I convinced her that Aidric/Zach was still at home, and she agreed to ride back. We had been bouncing balls, Michaela had been playing Wild Kratts.
What is called “elopement” by professionals has been something of a minor challenge with Michaela in recent years. Sometimes the behavior is referred to as “bolting.” But she doesn’t take off randomly, as if she has no idea what she’s doing, so that’s not an accurate term. Rather, she gets an idea in her head, just wants to go for a bike ride or explore something, and then acts on the impulse.
One time, she ran down a bowling alley lane straight for the triangle assortment of pins at the end. Another time, when I was waiting with her during Aidric’s soccer practice at an elementary school gymnasium, she removed her clothes and ran down a hallway lined with other parents. They looked up and watched. I suddenly felt embarrassed by the sting of public shame, objectified by their gazes as Michaela transgressed behavioral norms, and I rushed to restore her “proper” public behavior by chasing after her.
I have come to realize that my experience of shame reflects the ableist attitudes and practices that police our behavior in social settings. Ableism describes assumptions and attitudes that reinforce notions of normality and devalue those who fall outside its parameters. As disability studies scholar Fiona Kumari Campbell writes, we live in a world where we constantly learn “that to be disabled is to be less than, a world where disability may be tolerated but in the final instance, is inherently negative.”
In such a world, a child with disabilities is “watched” and stared at in ways that other children are not. From the reproachful glance to the hard, judgmental stare, parents of children with disabilities, and disabled persons themselves, frequently confront the scrutiny of others who unwittingly and silently seek to enforce ableist norms. The stare itself sends the message: You are out of line. After our family attended a party at a friend’s house, for instance, a colleague felt compelled to tell me how surprised they were that Michaela seemed like such a “normal” child compared to the other kids present. I had no idea they were so closely watching her.
Elopement is one of those transgressive behaviors that can reveal unspoken ableist norms, the world of taken-for-granted cultural expectations made obvious by my own embarrassed reactions or those of others watching. While sometimes elopement is impulsive, other times it is calculated, a way to get attention, with Michaela relishing the excitement of me chasing her down a school hallway or down the street as she approaches the intersection. I unintentionally reinforce the behavior with my frenzied reactions; it makes it exciting, so she does it more. Sometimes I have no choice but to give chase for safety reasons, but if I just ignored her, such elopement would likely diminish. This behavior has been improving as she gets older and I learn to cope with the ableist gaze of others, but it’s still annoying.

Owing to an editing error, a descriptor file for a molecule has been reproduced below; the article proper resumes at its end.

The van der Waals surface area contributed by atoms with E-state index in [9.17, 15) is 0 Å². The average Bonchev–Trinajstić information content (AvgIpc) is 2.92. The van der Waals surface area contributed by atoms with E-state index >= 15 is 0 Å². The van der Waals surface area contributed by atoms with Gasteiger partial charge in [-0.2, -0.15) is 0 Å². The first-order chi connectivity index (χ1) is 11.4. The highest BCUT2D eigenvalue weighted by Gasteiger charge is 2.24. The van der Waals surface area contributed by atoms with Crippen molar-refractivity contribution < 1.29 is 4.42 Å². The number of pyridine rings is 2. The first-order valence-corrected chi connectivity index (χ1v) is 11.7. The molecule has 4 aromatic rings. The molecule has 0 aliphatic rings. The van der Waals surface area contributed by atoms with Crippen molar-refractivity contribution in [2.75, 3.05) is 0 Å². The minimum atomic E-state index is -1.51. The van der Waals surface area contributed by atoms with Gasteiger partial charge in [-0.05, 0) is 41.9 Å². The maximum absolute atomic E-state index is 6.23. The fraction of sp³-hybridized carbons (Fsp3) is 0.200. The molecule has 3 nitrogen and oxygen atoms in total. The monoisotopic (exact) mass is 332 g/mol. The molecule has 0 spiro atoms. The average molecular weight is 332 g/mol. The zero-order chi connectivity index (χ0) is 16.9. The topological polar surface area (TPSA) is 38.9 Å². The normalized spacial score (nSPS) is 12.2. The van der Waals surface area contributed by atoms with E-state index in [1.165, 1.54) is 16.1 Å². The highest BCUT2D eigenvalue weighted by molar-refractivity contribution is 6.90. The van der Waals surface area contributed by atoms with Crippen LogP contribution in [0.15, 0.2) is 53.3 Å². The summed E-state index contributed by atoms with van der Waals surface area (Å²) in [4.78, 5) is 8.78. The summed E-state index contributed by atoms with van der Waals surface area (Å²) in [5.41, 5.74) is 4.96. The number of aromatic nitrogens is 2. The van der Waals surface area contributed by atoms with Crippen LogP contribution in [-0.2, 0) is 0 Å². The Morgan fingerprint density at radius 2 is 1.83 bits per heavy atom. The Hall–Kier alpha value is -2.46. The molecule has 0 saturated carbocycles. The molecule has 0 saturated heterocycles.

It’s especially frustrating when Zora does it. As a fiercely independent 4-year-old, she feels entitled to leave on her bike like her older brother, and she takes joy in defying me.
As Michaela and I walked back to the house, Zora suddenly appeared in the front yard wearing nothing but her underwear. Earlier in the day, she had taken her clothes off and sat under the kitchen table drawing lines over much of her legs and arms with a black pen. Now her clothes were off again. Holding Michaela’s hand, I looked up to see Zora scurry through the yard and into the street. As she ran away, I also noticed she had peed a little, leaving a wet spot on her backside. Some of our neighbors, a retired couple who walk their cat around the neighborhood, watched silently as she ran past them into the street—little wet butt, inked-up body, and missing front tooth. She screeched joyfully as I chased after her. I was not laughing. The cat stared at us from the curb.
This from my neurotypical 4-year-old. Hilarious in retrospect, exasperating in the moment.